Stone State Park, Sioux City, Iowa
End of a not to long day driving across Iowa……corn, lotsa corn! We stopped at Dolliver Memorial State Park for a hike about midday, it looked a bit better taken care of then Stone SP.
This is basically a small primitive campground with electric added to some sites. Not horrible for an overnight….
First impression…..I considered getting back on the road. The people that I saw in the meager campground looked somewhat homeless. No offense and they do need to stay somewhere however they could also keep their areas decluttered and detrashed. There was a family staying on the far side of the ditch that seemed to be camping.
There was constant vehicle traffic around the small loop my site was on, they seemed to have no purpose other then to stare. The campground shower house was used by whomever felt like using it which also added to the traffic.
After Maquoketa Cave SP this is a disappointment. The trails were overgrown and the map was not easy to orient. I only explored so far so I may have missed the cool stuff that signifies this park. There was sketchy coverage for your phone so I couldn’t pull up Alltrails, make sure to download before You drive in.
This is a large state park in the northwest corner of Iowa, surprisingly wooded considering how close to Sioux City it is located. Touted as a year-round park, there is a large network of trails, some of which can be used as equestrian. HOWEVER, the trails are not labeled and there is no (or very fleeting) cell service so that even after looking at the map (located on a board in the park, not a paper one), I wandered aimlessly around the park getting lost. One of the trailheads requires that you tramp directly through Site 12 to access! I explored this trail for approximately a quarter of a mile, but it became very overgrown and because I was not sure where I was going, I ended up turning around.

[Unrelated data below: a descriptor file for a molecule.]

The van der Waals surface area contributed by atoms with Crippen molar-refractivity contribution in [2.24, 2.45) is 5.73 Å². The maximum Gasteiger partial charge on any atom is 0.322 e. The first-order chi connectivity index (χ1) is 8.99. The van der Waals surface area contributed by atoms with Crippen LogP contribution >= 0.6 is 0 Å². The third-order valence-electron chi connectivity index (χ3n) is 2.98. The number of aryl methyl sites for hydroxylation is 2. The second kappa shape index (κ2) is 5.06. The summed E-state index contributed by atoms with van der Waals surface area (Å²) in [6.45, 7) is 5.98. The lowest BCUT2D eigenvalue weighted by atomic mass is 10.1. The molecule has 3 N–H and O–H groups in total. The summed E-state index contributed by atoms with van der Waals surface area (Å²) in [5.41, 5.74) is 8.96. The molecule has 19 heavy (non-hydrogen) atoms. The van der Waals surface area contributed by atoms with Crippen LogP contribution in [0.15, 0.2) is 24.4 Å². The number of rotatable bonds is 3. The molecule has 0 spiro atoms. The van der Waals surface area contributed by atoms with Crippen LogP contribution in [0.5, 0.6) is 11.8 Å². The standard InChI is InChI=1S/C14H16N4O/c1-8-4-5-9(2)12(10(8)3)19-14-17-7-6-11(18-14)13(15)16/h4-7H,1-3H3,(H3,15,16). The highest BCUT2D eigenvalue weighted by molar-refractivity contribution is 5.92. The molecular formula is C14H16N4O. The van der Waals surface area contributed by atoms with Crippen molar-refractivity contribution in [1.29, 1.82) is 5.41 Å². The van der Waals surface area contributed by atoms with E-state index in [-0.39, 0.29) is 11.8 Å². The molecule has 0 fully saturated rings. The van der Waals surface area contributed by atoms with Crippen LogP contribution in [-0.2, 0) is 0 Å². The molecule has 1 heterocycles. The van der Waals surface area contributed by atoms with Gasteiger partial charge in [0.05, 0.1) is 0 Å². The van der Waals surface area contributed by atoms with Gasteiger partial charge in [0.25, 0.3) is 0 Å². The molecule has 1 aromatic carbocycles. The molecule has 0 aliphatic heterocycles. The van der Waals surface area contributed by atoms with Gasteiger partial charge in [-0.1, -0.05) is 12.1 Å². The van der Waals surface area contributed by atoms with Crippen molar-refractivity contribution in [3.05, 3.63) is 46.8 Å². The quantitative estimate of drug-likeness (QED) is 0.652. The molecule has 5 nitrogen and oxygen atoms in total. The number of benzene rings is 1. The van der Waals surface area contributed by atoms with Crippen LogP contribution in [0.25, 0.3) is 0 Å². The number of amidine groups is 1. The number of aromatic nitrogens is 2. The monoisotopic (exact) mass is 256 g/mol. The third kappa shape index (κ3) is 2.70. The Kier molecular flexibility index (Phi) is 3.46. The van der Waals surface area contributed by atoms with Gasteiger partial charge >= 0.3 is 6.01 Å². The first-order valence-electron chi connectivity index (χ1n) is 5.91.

The campground is divided into three sections
• Sites 1-11 are located on either side of the access road are a bit too close together for our preference and despite the park being so wooded, have no foliage or other visible separation between the sites. These sites all have electric hookups
• Sites 12-14 are at the top of the hill and have the easiest access to the restrooms; they also have electric hookups. In my opinion, Site 14 would be the most desirable. Given that there are only three sites here, there was a surprising number of cars driving past these sites.
• Sites 15-30 are primitive tent sites and located near Cabin#3 (a CCC cabin).
The bathrooms were clean and (don’t laugh at me), the toilets had lids! Given the current virus situation, this was a nice and welcome surprise!
There was no camp host and we only saw one ranger during our stay. There is a nice playground, but it is not located anywhere near the campground (it is located closer to two of the cabins). If you are camping with children, please note this. There are three cabins, one that was built by the CCC and a lodge which also looked to be a CCC product, although it did not appear to be open when we were there.
$11 for one night in a tent. Was a halfway point to my destination and a last minute thing. Has some cool trails, and the area is nice enough. Bathroom/showers are a mess, but it’s a state park so I didn’t expect much.
Sugh a great place to camp! Normally some.grounds seem over crowded in the summer, but not here!
Lots of trails, a little man made lake and a playground in the park for the kids. Beautiful hills and scenery and so quiet! You would never guess that it was right off of the highway, but the campsite itself is nestled away deep into the park itself! A great place to go for a very low price
quiet beautiful and easy to get to. no wifi is the only down